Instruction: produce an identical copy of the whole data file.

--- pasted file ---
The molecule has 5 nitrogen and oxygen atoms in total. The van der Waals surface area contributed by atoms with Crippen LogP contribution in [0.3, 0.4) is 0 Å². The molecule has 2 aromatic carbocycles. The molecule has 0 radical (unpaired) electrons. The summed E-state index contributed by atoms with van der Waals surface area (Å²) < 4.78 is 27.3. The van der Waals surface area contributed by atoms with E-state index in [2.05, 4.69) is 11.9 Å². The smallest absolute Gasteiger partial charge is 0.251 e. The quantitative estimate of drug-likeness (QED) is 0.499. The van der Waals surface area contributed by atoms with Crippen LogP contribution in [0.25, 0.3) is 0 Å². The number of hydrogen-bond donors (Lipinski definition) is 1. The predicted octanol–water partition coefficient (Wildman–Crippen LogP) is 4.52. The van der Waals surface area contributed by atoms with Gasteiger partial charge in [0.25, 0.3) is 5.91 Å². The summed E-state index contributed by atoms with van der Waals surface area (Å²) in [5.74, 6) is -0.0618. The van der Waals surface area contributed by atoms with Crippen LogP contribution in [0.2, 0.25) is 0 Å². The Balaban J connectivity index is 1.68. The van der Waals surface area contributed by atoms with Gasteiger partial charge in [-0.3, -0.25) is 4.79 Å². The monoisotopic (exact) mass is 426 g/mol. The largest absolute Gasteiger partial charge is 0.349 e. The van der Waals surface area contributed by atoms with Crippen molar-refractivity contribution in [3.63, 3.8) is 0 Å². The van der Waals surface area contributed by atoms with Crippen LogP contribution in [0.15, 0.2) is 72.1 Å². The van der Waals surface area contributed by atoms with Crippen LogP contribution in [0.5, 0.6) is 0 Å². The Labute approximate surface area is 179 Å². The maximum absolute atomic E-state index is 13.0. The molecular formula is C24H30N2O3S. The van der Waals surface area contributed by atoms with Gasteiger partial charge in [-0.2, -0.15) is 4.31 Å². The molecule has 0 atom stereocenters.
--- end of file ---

The molecule has 5 nitrogen and oxygen atoms in total. The van der Waals surface area contributed by atoms with Crippen LogP contribution in [0.3, 0.4) is 0 Å². The molecule has 2 aromatic carbocycles. The molecule has 0 radical (unpaired) electrons. The summed E-state index contributed by atoms with van der Waals surface area (Å²) < 4.78 is 27.3. The van der Waals surface area contributed by atoms with E-state index in [2.05, 4.69) is 11.9 Å². The smallest absolute Gasteiger partial charge is 0.251 e. The quantitative estimate of drug-likeness (QED) is 0.499. The van der Waals surface area contributed by atoms with Crippen LogP contribution in [0.25, 0.3) is 0 Å². The number of hydrogen-bond donors (Lipinski definition) is 1. The predicted octanol–water partition coefficient (Wildman–Crippen LogP) is 4.52. The van der Waals surface area contributed by atoms with Gasteiger partial charge in [0.25, 0.3) is 5.91 Å². The summed E-state index contributed by atoms with van der Waals surface area (Å²) in [5.74, 6) is -0.0618. The van der Waals surface area contributed by atoms with Crippen LogP contribution in [0.2, 0.25) is 0 Å². The Balaban J connectivity index is 1.68. The van der Waals surface area contributed by atoms with Gasteiger partial charge in [-0.3, -0.25) is 4.79 Å². The monoisotopic (exact) mass is 426 g/mol. The largest absolute Gasteiger partial charge is 0.349 e. The van der Waals surface area contributed by atoms with Crippen molar-refractivity contribution in [3.63, 3.8) is 0 Å². The van der Waals surface area contributed by atoms with Crippen LogP contribution in [0.15, 0.2) is 72.1 Å². The van der Waals surface area contributed by atoms with Crippen LogP contribution in [0.5, 0.6) is 0 Å². The Labute approximate surface area is 179 Å². The maximum absolute atomic E-state index is 13.0. The molecular formula is C24H30N2O3S. The van der Waals surface area contributed by atoms with Gasteiger partial charge in [-0.2, -0.15) is 4.31 Å². The molecule has 0 atom stereocenters.